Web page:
Without explanation, the Hamilton court's decision stretched the language of 49 U.S.C. §44103 from a limitation on the evidentiary value of the certificate of registration document to a limitation on the evidentiary value of the documents supporting the issuance of an FAA certificate of registration. Additionally, the court did not specifically address whether the standard in the FAA regulations for determining ownership—specifically, repossession in accordance with the local law upon default in the underlying obligation—constituted the proper standard to apply in determining ownership under state law. The court also never addressed the ownership issue between a debtor and the repossessing secured creditor because the secured creditor was not a party to the turnover action in that case. Consequently, the precedential value of Hamilton is limited.

A recent Eleventh Circuit decision strongly supports a different conclusion regarding the ownership of aircraft post-repossession. In In re Kalter, 292 F.3d 1350 (11th Cir. 2002), the Eleventh Circuit addressed whether a motor vehicle that had been repossessed prior to the bankruptcy filing was property of the chapter 13 estate.1 The court noted that a determination of the relative rights of the parties in the motor vehicle is properly based on state law. Id. at 1353. The relevant law was the Uniform Commercial Code (UCC), as enacted in Florida,2 and Florida's certificate of title statute for motor vehicles.

The court first analyzed the UCC and determined that it did not conclusively establish which party owned the repossessed vehicle. The debtor had argued that several provisions of the UCC, though not specifically addressing a debtor's right in the repossessed collateral, did by implication recognize the existence of a residual property right. First, the debtors argued that Fla. Stat. §679.207, which required the repossessing secured party to exercise reasonable care over the property, evidenced the legislature's intent that true ownership remain with the debtor after repossession. Otherwise, the debtors argued, there would be no reason to provide a debtor with a cause of action for failure to use reasonable care. However, the Eleventh Circuit rejected this argument noting other reasons for this duty being imposed on the secured party, such as minimizing the debtor's liability on a deficiency claim resulting from disposition of the collateral and preserving the collateral in the event that the debtor exercises its right of redemption. Id. at 1354.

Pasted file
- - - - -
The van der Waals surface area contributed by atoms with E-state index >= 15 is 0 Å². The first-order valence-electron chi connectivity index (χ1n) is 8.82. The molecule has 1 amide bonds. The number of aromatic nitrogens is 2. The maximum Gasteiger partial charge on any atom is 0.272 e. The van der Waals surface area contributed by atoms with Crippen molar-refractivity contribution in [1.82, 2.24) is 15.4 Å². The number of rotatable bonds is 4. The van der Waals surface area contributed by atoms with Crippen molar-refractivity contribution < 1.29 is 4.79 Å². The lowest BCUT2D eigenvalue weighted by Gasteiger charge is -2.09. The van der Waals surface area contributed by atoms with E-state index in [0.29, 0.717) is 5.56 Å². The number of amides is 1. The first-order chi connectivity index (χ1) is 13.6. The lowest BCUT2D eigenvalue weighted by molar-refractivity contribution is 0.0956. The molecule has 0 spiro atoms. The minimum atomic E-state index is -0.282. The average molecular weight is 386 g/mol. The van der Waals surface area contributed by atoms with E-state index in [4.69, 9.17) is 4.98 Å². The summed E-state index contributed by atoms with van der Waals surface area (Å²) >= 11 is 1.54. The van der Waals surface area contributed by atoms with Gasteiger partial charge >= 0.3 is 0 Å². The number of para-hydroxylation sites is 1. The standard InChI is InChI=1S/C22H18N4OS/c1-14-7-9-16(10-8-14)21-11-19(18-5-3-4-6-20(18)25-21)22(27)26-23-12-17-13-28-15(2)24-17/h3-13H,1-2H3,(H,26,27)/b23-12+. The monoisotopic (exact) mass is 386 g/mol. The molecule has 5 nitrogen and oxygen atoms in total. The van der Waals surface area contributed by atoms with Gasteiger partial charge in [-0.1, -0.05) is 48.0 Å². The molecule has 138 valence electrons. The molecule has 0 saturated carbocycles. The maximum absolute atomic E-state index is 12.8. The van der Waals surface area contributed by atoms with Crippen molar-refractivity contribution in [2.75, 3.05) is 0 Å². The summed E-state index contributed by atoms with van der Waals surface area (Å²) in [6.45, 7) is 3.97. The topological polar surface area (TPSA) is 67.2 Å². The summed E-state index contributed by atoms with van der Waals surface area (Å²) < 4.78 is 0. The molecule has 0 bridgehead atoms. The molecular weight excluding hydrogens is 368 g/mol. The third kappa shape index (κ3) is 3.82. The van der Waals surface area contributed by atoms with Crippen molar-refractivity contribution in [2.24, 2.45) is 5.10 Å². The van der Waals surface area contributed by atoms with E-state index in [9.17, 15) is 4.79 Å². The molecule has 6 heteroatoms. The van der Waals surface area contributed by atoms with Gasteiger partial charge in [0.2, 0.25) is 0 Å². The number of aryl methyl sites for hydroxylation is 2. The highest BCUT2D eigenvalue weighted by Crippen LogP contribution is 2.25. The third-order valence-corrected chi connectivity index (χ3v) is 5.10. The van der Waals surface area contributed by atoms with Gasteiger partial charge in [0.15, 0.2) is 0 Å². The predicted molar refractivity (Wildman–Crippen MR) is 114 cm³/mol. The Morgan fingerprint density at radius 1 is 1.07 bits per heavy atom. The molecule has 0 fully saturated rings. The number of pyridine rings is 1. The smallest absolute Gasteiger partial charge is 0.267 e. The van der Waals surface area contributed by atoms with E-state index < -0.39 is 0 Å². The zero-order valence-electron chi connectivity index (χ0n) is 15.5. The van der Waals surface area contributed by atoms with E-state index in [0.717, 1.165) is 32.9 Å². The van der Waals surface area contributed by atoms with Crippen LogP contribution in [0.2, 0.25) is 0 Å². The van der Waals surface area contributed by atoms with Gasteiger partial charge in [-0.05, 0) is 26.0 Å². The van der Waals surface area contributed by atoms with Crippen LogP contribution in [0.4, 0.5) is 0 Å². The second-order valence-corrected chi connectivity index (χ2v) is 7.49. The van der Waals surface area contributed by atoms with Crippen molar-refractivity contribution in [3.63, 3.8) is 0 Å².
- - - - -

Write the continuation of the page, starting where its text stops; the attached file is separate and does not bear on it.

The debtors next argued that Fla. Stat. §679.504 indicates that ownership of the repossessed vehicle remained with the debtor because that statute provides that, upon sale of the collateral by the secured party, "all of the debtor's rights therein" transfer to the purchaser. The court rejected this argument because the term "debtor" in the statute is defined to include the owner of the collateral and thus is broad enough to "encompass either the debtor or the creditor in possession of the collateral." Id. at 1354-55.

The debtors also argued that the statutory right of redemption was a sufficient interest in the vehicle to make it property of the estate. While the court agreed that the right of redemption became property of the estate upon filing, holding the right with respect to a vehicle does not give the holder an interest in the vehicle unless the right is exercised. In this case, the right had not been exercised, and consequently, the debtors retained no interest in the vehicle pursuant to the right of redemption.3 Id. at 1355-56.

After concluding that the UCC did not establish the ownership of the vehicle after repossession, the court looked to Florida's certificate of title statute, Fla. Stat. §§319.001 et seq., governing motor vehicles. The court focused on §319.28 of the certificate of title statute, which sets forth the method for establishing ownership for purposes of issuing a new certificate of title. Section 319.28 provides that submission of "an affidavit by the party to whom possession has passed stating that the vehicle...was repossessed upon default in the terms of the security agreement or other instrument shall be considered satisfactory proof of ownership." Id. at 1357 n.7 (quoting Fla. Stat. §319.28). The court held that §319.28 established that the repossessor was the owner of the vehicle upon repossession. Id. at 1360. Furthermore, since the statute provided that mere repossession was satisfactory evidence of ownership, it was not necessary for the secured party actually to have a certificate of title issued in its name to support its claim of ownership. The court thus held that the motor vehicles in question were not property of the estate. Id.